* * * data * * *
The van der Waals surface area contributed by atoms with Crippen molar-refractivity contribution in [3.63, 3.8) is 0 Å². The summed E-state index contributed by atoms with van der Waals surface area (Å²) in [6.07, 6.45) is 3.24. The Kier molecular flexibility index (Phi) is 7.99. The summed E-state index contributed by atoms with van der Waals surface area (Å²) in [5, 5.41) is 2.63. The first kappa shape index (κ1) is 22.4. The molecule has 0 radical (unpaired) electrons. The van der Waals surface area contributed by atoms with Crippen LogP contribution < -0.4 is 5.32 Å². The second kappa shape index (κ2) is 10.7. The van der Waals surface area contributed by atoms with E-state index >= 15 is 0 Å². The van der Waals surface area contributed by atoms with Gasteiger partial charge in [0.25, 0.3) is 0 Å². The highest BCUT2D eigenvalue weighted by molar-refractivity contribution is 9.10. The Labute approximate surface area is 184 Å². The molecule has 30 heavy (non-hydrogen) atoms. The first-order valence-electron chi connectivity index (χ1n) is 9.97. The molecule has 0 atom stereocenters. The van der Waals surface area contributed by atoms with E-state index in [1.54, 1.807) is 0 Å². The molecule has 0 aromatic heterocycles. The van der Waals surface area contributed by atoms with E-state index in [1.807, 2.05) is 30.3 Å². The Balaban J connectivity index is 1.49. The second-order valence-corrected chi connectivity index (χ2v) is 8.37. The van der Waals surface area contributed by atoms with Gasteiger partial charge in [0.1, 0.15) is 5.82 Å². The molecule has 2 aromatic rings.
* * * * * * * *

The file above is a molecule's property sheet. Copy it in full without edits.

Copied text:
The van der Waals surface area contributed by atoms with Crippen molar-refractivity contribution in [3.63, 3.8) is 0 Å². The summed E-state index contributed by atoms with van der Waals surface area (Å²) in [6.07, 6.45) is 3.24. The Kier molecular flexibility index (Phi) is 7.99. The summed E-state index contributed by atoms with van der Waals surface area (Å²) in [5, 5.41) is 2.63. The first kappa shape index (κ1) is 22.4. The molecule has 0 radical (unpaired) electrons. The van der Waals surface area contributed by atoms with Crippen LogP contribution < -0.4 is 5.32 Å². The second kappa shape index (κ2) is 10.7. The van der Waals surface area contributed by atoms with E-state index >= 15 is 0 Å². The van der Waals surface area contributed by atoms with Gasteiger partial charge in [0.25, 0.3) is 0 Å². The highest BCUT2D eigenvalue weighted by molar-refractivity contribution is 9.10. The Labute approximate surface area is 184 Å². The molecule has 30 heavy (non-hydrogen) atoms. The first-order valence-electron chi connectivity index (χ1n) is 9.97. The molecule has 0 atom stereocenters. The van der Waals surface area contributed by atoms with E-state index in [1.54, 1.807) is 0 Å². The molecule has 0 aromatic heterocycles. The van der Waals surface area contributed by atoms with E-state index in [1.807, 2.05) is 30.3 Å². The Balaban J connectivity index is 1.49. The second-order valence-corrected chi connectivity index (χ2v) is 8.37. The van der Waals surface area contributed by atoms with Gasteiger partial charge in [0.1, 0.15) is 5.82 Å². The molecule has 2 aromatic rings.